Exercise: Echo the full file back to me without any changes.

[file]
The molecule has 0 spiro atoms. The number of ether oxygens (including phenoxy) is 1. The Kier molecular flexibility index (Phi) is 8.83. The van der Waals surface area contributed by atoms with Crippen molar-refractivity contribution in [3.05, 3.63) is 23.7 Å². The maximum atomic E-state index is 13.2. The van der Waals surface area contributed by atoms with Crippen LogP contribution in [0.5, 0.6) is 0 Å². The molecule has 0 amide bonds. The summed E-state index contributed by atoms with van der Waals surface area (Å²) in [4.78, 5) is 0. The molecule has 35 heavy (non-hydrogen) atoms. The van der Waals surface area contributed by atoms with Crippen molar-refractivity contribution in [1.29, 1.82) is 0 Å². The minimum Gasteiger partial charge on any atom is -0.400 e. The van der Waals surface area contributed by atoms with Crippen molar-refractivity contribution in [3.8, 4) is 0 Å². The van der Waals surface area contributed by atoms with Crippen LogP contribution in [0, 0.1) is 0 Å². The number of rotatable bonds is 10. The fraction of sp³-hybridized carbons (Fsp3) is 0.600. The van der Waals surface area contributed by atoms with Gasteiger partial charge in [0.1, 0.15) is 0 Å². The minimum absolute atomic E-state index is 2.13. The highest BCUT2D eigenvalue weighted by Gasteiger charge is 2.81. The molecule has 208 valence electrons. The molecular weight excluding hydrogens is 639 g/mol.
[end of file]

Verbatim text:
The molecule has 0 spiro atoms. The number of ether oxygens (including phenoxy) is 1. The Kier molecular flexibility index (Phi) is 8.83. The van der Waals surface area contributed by atoms with Crippen molar-refractivity contribution in [3.05, 3.63) is 23.7 Å². The maximum atomic E-state index is 13.2. The van der Waals surface area contributed by atoms with Crippen LogP contribution in [0.5, 0.6) is 0 Å². The molecule has 0 amide bonds. The summed E-state index contributed by atoms with van der Waals surface area (Å²) in [4.78, 5) is 0. The molecule has 35 heavy (non-hydrogen) atoms. The van der Waals surface area contributed by atoms with Crippen molar-refractivity contribution in [1.29, 1.82) is 0 Å². The minimum Gasteiger partial charge on any atom is -0.400 e. The van der Waals surface area contributed by atoms with Crippen molar-refractivity contribution in [3.8, 4) is 0 Å². The van der Waals surface area contributed by atoms with Crippen LogP contribution in [0, 0.1) is 0 Å². The number of rotatable bonds is 10. The fraction of sp³-hybridized carbons (Fsp3) is 0.600. The van der Waals surface area contributed by atoms with Gasteiger partial charge in [0.1, 0.15) is 0 Å². The minimum absolute atomic E-state index is 2.13. The highest BCUT2D eigenvalue weighted by Gasteiger charge is 2.81. The molecule has 208 valence electrons. The molecular weight excluding hydrogens is 639 g/mol.